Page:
Standard & Poor’s (S&P) has lowered its credit rating on Mozambique by two levels from “B-” to “CCC”, due to the country’s increasing difficulty in honouring its financial commitments, according to a statement issued Friday.
At the end of April the Mozambican government announced it had granted a state guarantee on loans worth US$1.4 billion taken on by public companies, which led the International Monetary Fund (IMF) to suspend the disbursement of the second tranche of a loan to Mozambique and the deployment of a mission to Maputo.
Following this decision the IMF, the 14 partners of the country’s support programme suspended direct aid to the Mozambique Budget, the lifting of which is currently the subject of talks between the parties.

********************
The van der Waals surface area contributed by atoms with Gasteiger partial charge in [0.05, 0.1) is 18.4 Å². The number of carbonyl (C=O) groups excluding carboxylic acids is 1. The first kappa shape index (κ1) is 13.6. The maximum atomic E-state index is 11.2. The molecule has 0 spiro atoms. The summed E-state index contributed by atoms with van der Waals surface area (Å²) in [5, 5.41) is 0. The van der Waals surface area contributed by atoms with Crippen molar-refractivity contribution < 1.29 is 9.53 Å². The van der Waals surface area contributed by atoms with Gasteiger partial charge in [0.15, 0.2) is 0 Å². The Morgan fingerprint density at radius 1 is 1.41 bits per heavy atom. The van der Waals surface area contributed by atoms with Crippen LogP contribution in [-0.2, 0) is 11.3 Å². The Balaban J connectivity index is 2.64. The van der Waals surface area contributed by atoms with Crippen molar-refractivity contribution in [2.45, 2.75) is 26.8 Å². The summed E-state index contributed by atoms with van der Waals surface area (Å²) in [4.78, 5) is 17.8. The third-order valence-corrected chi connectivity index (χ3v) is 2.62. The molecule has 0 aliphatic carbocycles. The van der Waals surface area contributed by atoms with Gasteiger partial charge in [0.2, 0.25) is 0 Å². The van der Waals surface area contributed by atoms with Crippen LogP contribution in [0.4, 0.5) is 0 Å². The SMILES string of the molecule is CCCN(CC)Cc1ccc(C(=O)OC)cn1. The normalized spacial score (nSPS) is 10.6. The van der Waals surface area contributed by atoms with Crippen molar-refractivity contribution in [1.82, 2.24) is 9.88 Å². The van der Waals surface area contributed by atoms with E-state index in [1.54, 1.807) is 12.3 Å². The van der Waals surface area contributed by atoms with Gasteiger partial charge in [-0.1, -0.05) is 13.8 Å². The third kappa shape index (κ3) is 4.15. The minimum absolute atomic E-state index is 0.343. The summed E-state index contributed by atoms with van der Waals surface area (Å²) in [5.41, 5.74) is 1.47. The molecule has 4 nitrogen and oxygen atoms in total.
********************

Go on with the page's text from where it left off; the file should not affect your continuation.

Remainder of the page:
“The combination of higher than expected debt and the interruption of external financing will probably reduce Mozambique’s capacity to meet the obligations on time and in full,” said S&P, to explain the downgrade.
On Tuesday, Fitch Ratings downgraded the risk on Mozambique’s long-term debt in national and foreign currency from “CCC” to “CC”.
The “CC” rating, according to the scale applied by the agency, means that Mozambique’s debt is “highly vulnerable”, and is represented by “very speculative bonds.” (macauhub/MZ)